Tana River

The enormous Tana River is the source of the majority of the 13 rivers that divide Meru National Park. The river is the longest in Kenya and has a length of more than 1000 kilometres. The river flows from Nyambeni Hills down the sloping slopes before separating into smaller streams at the opposite end of the park. Meru National Park depends heavily on its network of rivers.

The Best time to visit

A good time to visit Meru National Park is immediately before or after the peak cold and dry season, which spans late June through early September. The Meru National Park is best visited in early November and late October when there are fewer visitors and fewer vehicles driving through the savannah. Sunshine, milder temperatures, and less people are present in May and early June.

The long dry season, which lasts from July to October, is also the best time to visit Meru National Park because it coincides with the Masai Mara’s migration period as well as American and European tourists’ summer vacations. As a result, visitors who like to combine different safari destinations will have the best wildlife viewing safari in Kenya during this time.

Accommodations in Meru National Park

The accommodation options in Meru National Park range from luxury lodging with a high level of privacy and luxury to mid-range lodging options for travellers seeking a good balance between price and quality as well as standard and budget options. All of these lodging options provide total comfort and excellent services for your memorable  Kenyan safari experience in this park. Have a magnificent safari vacation while staying at several accommodations in Meru National Park, and be completely pampered with first-rate amenities.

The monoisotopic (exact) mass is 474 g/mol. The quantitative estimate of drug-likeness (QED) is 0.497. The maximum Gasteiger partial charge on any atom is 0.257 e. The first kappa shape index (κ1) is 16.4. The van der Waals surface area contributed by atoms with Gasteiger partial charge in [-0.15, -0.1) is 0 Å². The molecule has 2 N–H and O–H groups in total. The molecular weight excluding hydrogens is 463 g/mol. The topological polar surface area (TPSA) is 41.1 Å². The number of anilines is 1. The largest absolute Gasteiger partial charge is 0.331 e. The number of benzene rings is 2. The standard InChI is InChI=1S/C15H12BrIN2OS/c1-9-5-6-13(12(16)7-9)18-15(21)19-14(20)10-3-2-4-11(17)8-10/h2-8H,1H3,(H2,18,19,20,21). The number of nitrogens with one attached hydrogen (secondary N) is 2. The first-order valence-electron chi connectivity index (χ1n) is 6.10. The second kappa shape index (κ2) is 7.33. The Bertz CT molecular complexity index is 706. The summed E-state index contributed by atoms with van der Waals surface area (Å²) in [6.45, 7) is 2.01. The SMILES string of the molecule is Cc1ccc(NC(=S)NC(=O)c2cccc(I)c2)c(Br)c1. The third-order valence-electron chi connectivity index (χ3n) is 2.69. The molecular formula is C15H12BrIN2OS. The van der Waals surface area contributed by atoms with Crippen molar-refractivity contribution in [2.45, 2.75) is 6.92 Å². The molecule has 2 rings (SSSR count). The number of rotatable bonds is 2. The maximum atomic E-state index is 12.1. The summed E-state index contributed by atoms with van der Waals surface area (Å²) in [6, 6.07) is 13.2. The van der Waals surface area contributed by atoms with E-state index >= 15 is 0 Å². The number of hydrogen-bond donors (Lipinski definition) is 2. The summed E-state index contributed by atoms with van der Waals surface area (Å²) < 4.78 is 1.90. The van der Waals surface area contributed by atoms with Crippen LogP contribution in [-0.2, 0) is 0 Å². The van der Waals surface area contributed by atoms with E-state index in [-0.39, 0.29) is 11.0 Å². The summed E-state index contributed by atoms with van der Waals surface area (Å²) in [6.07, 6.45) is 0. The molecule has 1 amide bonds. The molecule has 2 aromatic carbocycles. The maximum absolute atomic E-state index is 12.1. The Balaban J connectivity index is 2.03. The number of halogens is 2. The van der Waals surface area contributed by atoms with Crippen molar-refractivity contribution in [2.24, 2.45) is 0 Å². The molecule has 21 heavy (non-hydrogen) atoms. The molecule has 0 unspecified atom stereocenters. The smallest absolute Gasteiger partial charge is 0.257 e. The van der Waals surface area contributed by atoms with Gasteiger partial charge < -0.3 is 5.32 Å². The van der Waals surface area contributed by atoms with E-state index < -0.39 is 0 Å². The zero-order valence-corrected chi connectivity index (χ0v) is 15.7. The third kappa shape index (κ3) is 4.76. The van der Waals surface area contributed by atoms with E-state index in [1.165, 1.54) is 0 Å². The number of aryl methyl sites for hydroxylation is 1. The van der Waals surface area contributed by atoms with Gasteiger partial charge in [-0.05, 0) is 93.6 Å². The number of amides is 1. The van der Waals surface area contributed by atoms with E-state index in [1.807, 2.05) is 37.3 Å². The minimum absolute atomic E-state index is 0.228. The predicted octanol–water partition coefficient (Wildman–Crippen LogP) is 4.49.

Elsa’s Kopje Lodge

Elsa’s Kopje, a luxurious accommodation in Meru National Park, is carved into Mughwango Hill above the location of George Adamson’s original camp, where he nurtured and released young lions long before conservation was in popular. Elsa’s Kopje Lodge has nine accommodations, including a choice of six ensuite cottages, a private house with a view of the expansive plains of Meru, a honeymoon suite, and an elegant family cottage furnished with double beds and twin beds. The lodge was built in a cosy and elegant style by incorporating the rocks of the surrounding hill into its construction.

Rhino River camp

In Meru National Park, Rhino River Camp is another option for midrange lodging. The Kindani River flows alongside a small, eco-friendly tented camp that is tucked away in a lush tropical glade of yellow fever trees, tamarind trees, and raffia palms. It is located next to Meru National Park and has seven tents, five of which were constructed from gorgeous caramel canvas and sustainably harvested wood and are perched above the softly flowing Kindani River on platforms. Your stay at Rhino River Camp will be peaceful and seclusion-oriented thanks to the river. For those who prefer to avoid the sound of Kindani, the other 2 tents are set up facing a natural forest and away from the river.

Offbeat Meru Camp

Offbeat Meru Camp, a mid-range semi-permanent lodging option in Meru National Park, is situated at the park’s edge but inside the Bisanadi National Reserve, above the picturesque Bisanadi River. Each of these tents has an ensuite bathroom and a private veranda from which you may unwind while watching game elsewhere in the park. They are also readily dismantled and portable if necessary.

Ikweta safari camp

The safari camp here is the ideal addition to your reasonably priced You can easily access all of your safari activities because to the camp’s location in Meru National Park, which is only two kilometres from the park’s main entry at Murera Gate. There are just 10 guest tents at the Ikweta safari camp, and each one has a private verandah, convenient baggage racks, writing tables, and en-suite bathrooms. There is a restaurant, a lounge, a bar and a swimming pool in the common spaces.